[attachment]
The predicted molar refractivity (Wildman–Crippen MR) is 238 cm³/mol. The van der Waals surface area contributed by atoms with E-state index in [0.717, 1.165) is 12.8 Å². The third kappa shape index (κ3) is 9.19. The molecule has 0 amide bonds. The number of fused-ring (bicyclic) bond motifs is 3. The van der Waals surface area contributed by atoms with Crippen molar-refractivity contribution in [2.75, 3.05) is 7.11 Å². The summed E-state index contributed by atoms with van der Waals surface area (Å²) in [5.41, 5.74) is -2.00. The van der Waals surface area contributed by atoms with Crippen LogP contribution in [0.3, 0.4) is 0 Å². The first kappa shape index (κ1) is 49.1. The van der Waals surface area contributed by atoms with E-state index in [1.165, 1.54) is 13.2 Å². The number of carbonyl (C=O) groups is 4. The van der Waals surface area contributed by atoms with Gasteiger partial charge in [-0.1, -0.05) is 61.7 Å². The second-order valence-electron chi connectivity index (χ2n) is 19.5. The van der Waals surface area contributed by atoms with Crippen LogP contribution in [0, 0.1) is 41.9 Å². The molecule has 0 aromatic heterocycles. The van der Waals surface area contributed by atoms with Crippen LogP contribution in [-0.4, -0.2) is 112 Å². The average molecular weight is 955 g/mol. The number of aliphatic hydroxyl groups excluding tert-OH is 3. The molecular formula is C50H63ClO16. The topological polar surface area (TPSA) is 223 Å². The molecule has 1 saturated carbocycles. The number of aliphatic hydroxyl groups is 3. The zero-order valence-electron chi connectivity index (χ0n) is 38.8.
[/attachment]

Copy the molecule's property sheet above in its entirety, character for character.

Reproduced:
The predicted molar refractivity (Wildman–Crippen MR) is 238 cm³/mol. The van der Waals surface area contributed by atoms with E-state index in [0.717, 1.165) is 12.8 Å². The third kappa shape index (κ3) is 9.19. The molecule has 0 amide bonds. The number of fused-ring (bicyclic) bond motifs is 3. The van der Waals surface area contributed by atoms with Crippen molar-refractivity contribution in [2.75, 3.05) is 7.11 Å². The summed E-state index contributed by atoms with van der Waals surface area (Å²) in [5.41, 5.74) is -2.00. The van der Waals surface area contributed by atoms with Crippen LogP contribution in [0.3, 0.4) is 0 Å². The first kappa shape index (κ1) is 49.1. The van der Waals surface area contributed by atoms with E-state index in [1.165, 1.54) is 13.2 Å². The number of carbonyl (C=O) groups is 4. The van der Waals surface area contributed by atoms with Gasteiger partial charge in [-0.1, -0.05) is 61.7 Å². The second-order valence-electron chi connectivity index (χ2n) is 19.5. The van der Waals surface area contributed by atoms with Crippen LogP contribution in [0, 0.1) is 41.9 Å². The molecule has 0 aromatic heterocycles. The van der Waals surface area contributed by atoms with Crippen LogP contribution in [-0.4, -0.2) is 112 Å². The average molecular weight is 955 g/mol. The number of aliphatic hydroxyl groups excluding tert-OH is 3. The molecular formula is C50H63ClO16. The topological polar surface area (TPSA) is 223 Å². The molecule has 1 saturated carbocycles. The number of aliphatic hydroxyl groups is 3. The zero-order valence-electron chi connectivity index (χ0n) is 38.8.